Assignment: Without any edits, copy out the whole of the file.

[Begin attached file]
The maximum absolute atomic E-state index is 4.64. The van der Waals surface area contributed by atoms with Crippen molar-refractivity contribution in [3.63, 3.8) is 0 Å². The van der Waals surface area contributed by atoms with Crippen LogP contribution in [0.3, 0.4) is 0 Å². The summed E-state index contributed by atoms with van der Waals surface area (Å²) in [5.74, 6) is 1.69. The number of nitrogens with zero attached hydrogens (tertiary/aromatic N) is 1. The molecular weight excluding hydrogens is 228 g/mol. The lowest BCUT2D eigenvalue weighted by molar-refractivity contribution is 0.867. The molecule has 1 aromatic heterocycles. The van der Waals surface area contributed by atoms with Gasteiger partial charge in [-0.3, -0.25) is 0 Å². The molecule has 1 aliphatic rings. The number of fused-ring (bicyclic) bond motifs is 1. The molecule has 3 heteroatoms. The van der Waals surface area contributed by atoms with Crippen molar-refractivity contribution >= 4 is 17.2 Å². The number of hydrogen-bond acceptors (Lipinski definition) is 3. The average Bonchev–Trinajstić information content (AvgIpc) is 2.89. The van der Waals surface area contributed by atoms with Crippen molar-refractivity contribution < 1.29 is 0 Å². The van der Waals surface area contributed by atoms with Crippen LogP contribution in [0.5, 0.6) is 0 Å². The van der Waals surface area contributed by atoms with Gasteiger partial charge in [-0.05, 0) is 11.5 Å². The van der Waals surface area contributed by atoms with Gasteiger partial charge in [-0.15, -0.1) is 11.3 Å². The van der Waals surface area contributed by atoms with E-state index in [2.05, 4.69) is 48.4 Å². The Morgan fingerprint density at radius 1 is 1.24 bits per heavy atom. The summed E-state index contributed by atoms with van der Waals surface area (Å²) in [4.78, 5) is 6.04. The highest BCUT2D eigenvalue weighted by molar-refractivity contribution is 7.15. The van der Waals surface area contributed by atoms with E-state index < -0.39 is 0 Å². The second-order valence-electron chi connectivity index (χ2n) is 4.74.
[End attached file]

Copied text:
The maximum absolute atomic E-state index is 4.64. The van der Waals surface area contributed by atoms with Crippen molar-refractivity contribution in [3.63, 3.8) is 0 Å². The van der Waals surface area contributed by atoms with Crippen LogP contribution in [0.3, 0.4) is 0 Å². The summed E-state index contributed by atoms with van der Waals surface area (Å²) in [5.74, 6) is 1.69. The number of nitrogens with zero attached hydrogens (tertiary/aromatic N) is 1. The molecular weight excluding hydrogens is 228 g/mol. The lowest BCUT2D eigenvalue weighted by molar-refractivity contribution is 0.867. The molecule has 1 aromatic heterocycles. The van der Waals surface area contributed by atoms with Gasteiger partial charge in [-0.3, -0.25) is 0 Å². The molecule has 1 aliphatic rings. The number of fused-ring (bicyclic) bond motifs is 1. The molecule has 3 heteroatoms. The van der Waals surface area contributed by atoms with Crippen molar-refractivity contribution >= 4 is 17.2 Å². The number of hydrogen-bond acceptors (Lipinski definition) is 3. The average Bonchev–Trinajstić information content (AvgIpc) is 2.89. The van der Waals surface area contributed by atoms with Crippen molar-refractivity contribution < 1.29 is 0 Å². The van der Waals surface area contributed by atoms with Crippen LogP contribution in [0.5, 0.6) is 0 Å². The van der Waals surface area contributed by atoms with Gasteiger partial charge in [-0.05, 0) is 11.5 Å². The van der Waals surface area contributed by atoms with Gasteiger partial charge in [-0.15, -0.1) is 11.3 Å². The van der Waals surface area contributed by atoms with E-state index in [2.05, 4.69) is 48.4 Å². The Morgan fingerprint density at radius 1 is 1.24 bits per heavy atom. The summed E-state index contributed by atoms with van der Waals surface area (Å²) in [4.78, 5) is 6.04. The highest BCUT2D eigenvalue weighted by molar-refractivity contribution is 7.15. The van der Waals surface area contributed by atoms with E-state index < -0.39 is 0 Å². The second-order valence-electron chi connectivity index (χ2n) is 4.74.